Some of Stein's missteps included a misguided effort to turn Sean O'Casey's Irish melodrama Juno and the Paycock into a musical; Juno lasted only two weeks in 1959. Our hero spent many years involved with various incarnations of Carl Reiner's Enter Laughing, as script writer for the play, the film, and for its musical version, So Long, 174th Street. The musical, with Robert Morse in the lead and with Rita Rudner, of all people, in the cast, lasted only 16 performances in 1976, but recent tinkering with the piece has had some success. The Off-Broadway York Theatre presented a revival last year, returning the show to its original title, Enter Laughing, and issuing a cast album. The show has been announced for a Broadway transfer.
Stein was the book writer for a musical version of Thornton Wilder's The Skin of Our Teeth, which had its world premiere at Signature Theatre in Virginia in 1999.
At the time, the show was called Over and Over; I saw the production and can attest to its...um...dishevelment? They had Kander and Ebb writing the music, and Stein of course adapting source material which had won the Pulitzer, its cast included Broadway legend Dorothy Loudon and livewire comic Mario Cantone:
Stage stalwart David Garrison did his best, though original star Bebe Neuwirth bolted (or was fired, who knows?) from the production during rehearsal and was replaced by an unknown named Sherie Rene Scott, only a year before she took Broadway by storm in Aida (she gave the strongest performance in the show). But the creative team just could not get the thing to work. It continues to be retooled, and received a full production at the Westport Country Playhouse in 2007, under the title All About Us.
Stein had two quite famous flops back-to-back in the late 80s. Rags lasted only four performances, a victim, everyone says, of massive overproduction by director Harold Prince. Joe's next project, The Baker's Wife, has become such a legendary failure that star Patti Lupone devotes a chapter to it in her memoir. She has frequently quipped that, if Hitler had lived, a suitable punishment for his crimes would be to put him on the road with a musical in trouble, and The Baker's Wife was that musical. The problem seemed to be infighting among the creators, though the stars had their problems, too. Lupone clashed with Israeli star Topol, who had earned an Oscar nomination playing Fiddler's Tevye on film, but who was, apparently, a pig. He was originally hired to play the male lead and toured with the show during its lengthy tryout period; once Topol was sacked, Lupone had just as much trouble with his replacement, Paul Sorvino. As for book writer Stein, he was never able to create a viable way to turn its source material, a French film, into a workable stage script. Lupone reports that, during the show's pre-Broadway stop at the Kennedy Center, The Baker's Wife took the record for the smallest audience ever to attend a performance there. In a house seating 2700, only 25 people showed up. After that catastrophe, the show closed, never having reached Broadway.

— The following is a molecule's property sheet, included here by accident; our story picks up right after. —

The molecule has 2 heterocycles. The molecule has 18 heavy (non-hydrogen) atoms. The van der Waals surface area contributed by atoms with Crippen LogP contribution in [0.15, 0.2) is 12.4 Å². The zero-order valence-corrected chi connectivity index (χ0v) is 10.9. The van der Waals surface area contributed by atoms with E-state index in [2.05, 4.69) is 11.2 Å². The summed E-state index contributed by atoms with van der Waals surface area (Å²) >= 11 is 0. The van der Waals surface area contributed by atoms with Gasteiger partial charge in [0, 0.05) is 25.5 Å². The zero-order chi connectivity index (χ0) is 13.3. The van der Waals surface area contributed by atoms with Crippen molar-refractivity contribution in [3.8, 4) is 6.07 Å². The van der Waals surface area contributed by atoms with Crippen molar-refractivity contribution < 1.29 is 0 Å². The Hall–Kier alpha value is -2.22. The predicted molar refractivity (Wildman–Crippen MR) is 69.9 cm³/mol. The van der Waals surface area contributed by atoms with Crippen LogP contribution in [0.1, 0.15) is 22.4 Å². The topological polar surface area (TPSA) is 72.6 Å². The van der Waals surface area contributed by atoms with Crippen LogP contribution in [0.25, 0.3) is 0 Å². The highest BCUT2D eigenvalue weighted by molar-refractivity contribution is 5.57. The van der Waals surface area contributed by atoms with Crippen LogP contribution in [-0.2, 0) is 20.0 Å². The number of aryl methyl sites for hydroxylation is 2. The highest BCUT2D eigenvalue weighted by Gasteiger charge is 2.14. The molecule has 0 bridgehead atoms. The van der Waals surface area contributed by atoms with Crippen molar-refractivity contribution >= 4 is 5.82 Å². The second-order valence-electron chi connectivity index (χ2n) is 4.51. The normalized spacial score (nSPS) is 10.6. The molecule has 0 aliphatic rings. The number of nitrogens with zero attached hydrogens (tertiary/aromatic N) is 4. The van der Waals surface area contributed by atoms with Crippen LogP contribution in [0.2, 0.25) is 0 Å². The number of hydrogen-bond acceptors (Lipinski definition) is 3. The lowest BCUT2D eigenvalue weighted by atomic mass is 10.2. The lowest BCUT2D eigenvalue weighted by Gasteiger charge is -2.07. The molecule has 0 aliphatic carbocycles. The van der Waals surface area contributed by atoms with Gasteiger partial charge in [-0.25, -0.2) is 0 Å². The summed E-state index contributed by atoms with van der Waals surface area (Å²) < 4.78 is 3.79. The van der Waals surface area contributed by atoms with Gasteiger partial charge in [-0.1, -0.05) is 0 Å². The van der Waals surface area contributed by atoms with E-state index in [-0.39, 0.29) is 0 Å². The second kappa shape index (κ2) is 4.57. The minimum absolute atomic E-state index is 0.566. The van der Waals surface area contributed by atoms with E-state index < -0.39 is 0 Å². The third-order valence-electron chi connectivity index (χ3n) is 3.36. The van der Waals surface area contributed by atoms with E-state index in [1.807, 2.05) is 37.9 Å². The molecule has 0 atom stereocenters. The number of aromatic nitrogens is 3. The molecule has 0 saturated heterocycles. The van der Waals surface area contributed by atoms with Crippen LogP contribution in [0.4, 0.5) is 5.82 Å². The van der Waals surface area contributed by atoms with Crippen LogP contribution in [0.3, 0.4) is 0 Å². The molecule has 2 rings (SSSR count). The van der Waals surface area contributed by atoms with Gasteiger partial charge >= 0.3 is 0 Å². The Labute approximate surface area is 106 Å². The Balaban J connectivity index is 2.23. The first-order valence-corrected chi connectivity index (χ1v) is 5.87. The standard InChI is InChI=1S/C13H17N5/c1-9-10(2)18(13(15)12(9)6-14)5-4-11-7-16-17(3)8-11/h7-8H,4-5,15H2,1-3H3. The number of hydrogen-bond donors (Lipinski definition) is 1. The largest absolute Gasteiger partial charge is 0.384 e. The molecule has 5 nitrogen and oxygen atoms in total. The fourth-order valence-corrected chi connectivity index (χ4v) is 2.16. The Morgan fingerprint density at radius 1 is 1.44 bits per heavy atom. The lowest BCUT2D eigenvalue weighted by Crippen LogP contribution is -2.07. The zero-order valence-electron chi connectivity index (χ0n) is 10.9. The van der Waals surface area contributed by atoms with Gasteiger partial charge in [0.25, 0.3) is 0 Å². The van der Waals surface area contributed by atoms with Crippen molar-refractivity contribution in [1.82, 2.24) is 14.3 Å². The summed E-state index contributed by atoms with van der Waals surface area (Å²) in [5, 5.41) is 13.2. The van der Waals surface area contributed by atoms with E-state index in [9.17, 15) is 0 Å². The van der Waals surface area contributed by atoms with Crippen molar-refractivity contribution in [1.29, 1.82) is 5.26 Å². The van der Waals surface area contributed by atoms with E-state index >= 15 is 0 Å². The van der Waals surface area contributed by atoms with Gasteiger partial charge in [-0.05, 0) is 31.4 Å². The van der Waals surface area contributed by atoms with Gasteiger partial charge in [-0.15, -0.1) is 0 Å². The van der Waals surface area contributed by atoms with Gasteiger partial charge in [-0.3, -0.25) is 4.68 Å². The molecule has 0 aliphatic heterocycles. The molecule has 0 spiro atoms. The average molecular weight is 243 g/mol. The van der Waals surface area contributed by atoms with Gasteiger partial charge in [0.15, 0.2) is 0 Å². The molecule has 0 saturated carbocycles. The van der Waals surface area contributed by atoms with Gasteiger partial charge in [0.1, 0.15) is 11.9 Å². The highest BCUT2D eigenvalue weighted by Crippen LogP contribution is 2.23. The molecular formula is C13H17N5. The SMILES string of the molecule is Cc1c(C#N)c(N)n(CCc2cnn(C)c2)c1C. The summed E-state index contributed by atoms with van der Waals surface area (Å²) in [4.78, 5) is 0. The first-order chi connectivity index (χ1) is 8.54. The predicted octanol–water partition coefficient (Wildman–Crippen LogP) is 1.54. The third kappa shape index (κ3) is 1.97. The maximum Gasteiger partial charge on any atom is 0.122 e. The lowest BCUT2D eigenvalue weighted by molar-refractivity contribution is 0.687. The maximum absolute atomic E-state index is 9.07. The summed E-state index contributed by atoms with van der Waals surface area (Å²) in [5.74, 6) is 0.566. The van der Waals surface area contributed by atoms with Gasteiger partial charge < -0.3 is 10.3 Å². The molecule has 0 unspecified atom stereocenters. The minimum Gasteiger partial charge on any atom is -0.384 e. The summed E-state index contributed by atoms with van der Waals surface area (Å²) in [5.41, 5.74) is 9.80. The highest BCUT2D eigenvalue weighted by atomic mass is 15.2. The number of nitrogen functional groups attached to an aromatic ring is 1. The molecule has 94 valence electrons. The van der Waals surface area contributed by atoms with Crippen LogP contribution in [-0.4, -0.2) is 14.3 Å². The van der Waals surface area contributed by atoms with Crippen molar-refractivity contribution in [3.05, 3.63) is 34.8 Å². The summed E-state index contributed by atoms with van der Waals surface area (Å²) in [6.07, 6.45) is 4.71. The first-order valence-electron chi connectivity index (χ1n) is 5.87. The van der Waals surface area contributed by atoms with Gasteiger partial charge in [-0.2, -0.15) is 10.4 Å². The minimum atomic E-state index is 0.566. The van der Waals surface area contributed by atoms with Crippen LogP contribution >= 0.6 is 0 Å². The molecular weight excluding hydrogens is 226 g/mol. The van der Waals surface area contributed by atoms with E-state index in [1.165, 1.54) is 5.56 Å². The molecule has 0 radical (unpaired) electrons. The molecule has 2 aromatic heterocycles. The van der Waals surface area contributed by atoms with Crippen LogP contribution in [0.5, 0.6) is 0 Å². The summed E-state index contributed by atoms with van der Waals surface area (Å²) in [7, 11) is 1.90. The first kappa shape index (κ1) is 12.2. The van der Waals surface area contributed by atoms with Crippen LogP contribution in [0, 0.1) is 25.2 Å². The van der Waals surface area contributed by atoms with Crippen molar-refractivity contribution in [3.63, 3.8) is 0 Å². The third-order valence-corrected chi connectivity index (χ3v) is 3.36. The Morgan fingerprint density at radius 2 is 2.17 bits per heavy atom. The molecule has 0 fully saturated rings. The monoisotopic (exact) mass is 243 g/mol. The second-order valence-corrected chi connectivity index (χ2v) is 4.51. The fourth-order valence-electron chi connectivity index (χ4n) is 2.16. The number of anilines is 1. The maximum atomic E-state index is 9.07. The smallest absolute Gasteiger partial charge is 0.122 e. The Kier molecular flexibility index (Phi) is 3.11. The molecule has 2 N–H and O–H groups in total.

But not every attempt Stein made to transfer a film into a musical ended so disastrously. In 1968, while Fiddler was still packing them in, he teamed with Kander and Ebb to turn Zorba the Greek into a stage musical. It was also a hit, and Joe lived long enough to learn that a revival is currently being planned with Antonio Banderas in the lead. Zorba was Stein's favorite work, and he often used the philosophy of the show as his own:
"Life is what you do until the day that you die, so you better make use of all of it."
Joseph Stein died this week as a result of a head injury sustained during a fall. He was 98.